I’d like to begin by blaming Dipta. I should have learnt long ago that no good can come of any plan that involves him, but clearly I’m a fool. So I call up and say – “Let’s go for a movie, guys…” His voice drawls… “The only movie playing is Robot… ” At exactly that point I should have hung up and ended the matter. But, I repeat, I am a fool.
Let the audience note that there were other films running. And there were plenty of other options like biryani at Karim’s or kebabs from Shamim. Or a walk down dusty mall road. Or simply lying on the floor and staring at the ceiling which might have been infinitely more fulfilling than what we ended up watching. His wife is a smarter woman than I because she begged off – Superstar Rajni is not her scene.
And as I’ve realised, not mine either. I quite enjoy the sunglasses flip and the finger pointing, mind it. I love the crazy stunts. But take away Rajni the hero and tell me that a robot is doing it and I really don’t care to see a man older than my father in inch thick make up, spewing silly lines like – Akal nahi, nickle hai. Rajni is meant to be Rajni. In sci-fi anything is possible so it is no great thrill if he runs alongside a speeding train and beats up 80 people with his left finger. It might as well have been Simbu, Madhavan, John Abraham or Tusshar Kapoor for all I care.
I have to admit I went there bubbling over with excitement, enthu cutlet that I am. The OA held on to my hand because I threatened to fall down the escalator in sheer eagerness. When the credits began I stood up and cheered as soon as his name rolled in. My four companions visibly blanched and tried to hunch down in their seats and disassociate themselves. When I entered I noticed that the foyer was full of people who spoke the four South Indian languages and it seemed an evening full of promise and much celebration and noise. But sometime before Aishwarya entered and after the robot spoke, the joy decreased and the light in my eyes dimmed. I also realised that the junta didn’t have as much enthu as they would have had in Chennai. No one screamed, no one threw money, no one launched themselves at the screen. Very disappointing. Eventually I gave up all pretense of enjoying the movie. I’d only recommend it for the fancy sets for awe and the terrible costumes for a laugh.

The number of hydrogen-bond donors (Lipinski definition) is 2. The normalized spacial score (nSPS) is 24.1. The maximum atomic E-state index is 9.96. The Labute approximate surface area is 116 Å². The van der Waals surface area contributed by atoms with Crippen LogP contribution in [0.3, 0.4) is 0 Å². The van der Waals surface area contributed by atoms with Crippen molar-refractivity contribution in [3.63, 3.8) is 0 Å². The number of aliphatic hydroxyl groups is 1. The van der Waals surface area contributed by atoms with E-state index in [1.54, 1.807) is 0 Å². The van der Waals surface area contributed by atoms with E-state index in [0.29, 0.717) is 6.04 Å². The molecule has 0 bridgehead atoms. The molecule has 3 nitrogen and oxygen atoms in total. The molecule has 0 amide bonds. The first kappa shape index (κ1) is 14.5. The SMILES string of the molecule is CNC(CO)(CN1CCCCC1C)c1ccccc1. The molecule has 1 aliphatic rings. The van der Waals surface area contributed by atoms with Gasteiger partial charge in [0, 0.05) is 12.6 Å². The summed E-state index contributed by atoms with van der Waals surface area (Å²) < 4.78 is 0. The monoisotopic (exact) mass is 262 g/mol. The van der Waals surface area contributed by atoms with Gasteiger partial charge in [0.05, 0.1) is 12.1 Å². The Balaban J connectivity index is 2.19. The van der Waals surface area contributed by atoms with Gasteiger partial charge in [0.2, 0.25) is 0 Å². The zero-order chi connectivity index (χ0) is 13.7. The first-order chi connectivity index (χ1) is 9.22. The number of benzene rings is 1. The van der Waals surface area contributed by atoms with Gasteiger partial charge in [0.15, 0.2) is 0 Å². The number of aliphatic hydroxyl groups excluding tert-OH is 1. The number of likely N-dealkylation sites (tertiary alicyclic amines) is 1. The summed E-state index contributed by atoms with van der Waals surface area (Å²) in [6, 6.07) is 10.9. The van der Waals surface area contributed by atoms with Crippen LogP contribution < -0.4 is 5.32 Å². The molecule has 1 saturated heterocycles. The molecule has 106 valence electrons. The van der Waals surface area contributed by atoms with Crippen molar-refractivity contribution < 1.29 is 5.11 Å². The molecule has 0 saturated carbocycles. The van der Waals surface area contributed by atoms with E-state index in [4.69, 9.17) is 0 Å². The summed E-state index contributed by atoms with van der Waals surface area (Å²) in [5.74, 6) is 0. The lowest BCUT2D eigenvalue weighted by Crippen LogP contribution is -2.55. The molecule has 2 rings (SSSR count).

A few thoughts
– Why did Ash do this movie – other than the money, that is. There can’t have been any creative satisfaction for her in the role she played. She fake smiled, fake cried and truly hammed. It was not her movie. It was not the role of a lifetime. She had to wear ridiculous costumes and dance to songs like Kilimanjaro and then go click click click, dedo bose… *shudder* How does she sleep at night and go out in public after this embarrassment? I’d be saving money for my kids’ therapy if I’d starred in the song. As for why Rajni did the film – I don’t claim to understand his choice in films, but if at 60 plus if I am still getting films designed for me (same goes for the Big B), I’d go along with any tomfoolery and not complain.
– Speaking of the songs. What was Rahman smoking? My ears have never been so assaulted. And to think I defended him even in the face of crap like Jai Ho (Yeah, I’m one of the few who doesn’t see what the deal with that song is). Will the real Rahman please stand up? The guy who did the music for Dilli 6 and Roja. I’ve never understood why songs in translation are so stilted. Why can’t they just write new lyrics without stumbling over their tongues and killing poetry? Mohit, Mohit, Mohit.. why did you agree to sing that crappy Neutron Electron number and how did your accent change? I’m going to have to pretend this didn’t happen if we want this relationship to last. Just don’t do it again.
-In translation, the dialogues and humour suck. Wait, let me re-phrase that. I thought it sucked in general, but the Tamil gags lost all meaning to our group other than this guy and me. I am inclined to agree with Dipta. Humour is very different across the country and the audience that finds Golmaal funny will not be amused by TVs being plucked off the wall and flung to the floor. But then neither did the hajaar people sharing that hall with me.
– Again, to agree with a point Dipta made, there is some cultural baggage and perhaps my loss here is that I don’t have any association with Rajni. On the other hand I don’t have it with the Big B either. I’d really rather not watch 60% of the films he’s done in the last 10 years.
Sigh. I could go on. But I don’t believe the movie is worth my time and energy. Go read Dipta’s post instead. Let me end with a line Dipta threw at us as we walked out – After this movie, Shankar should be dismantled.
And oh, Dipta? To make up for this, you owe me dinner at Karim’s. Pay up right now.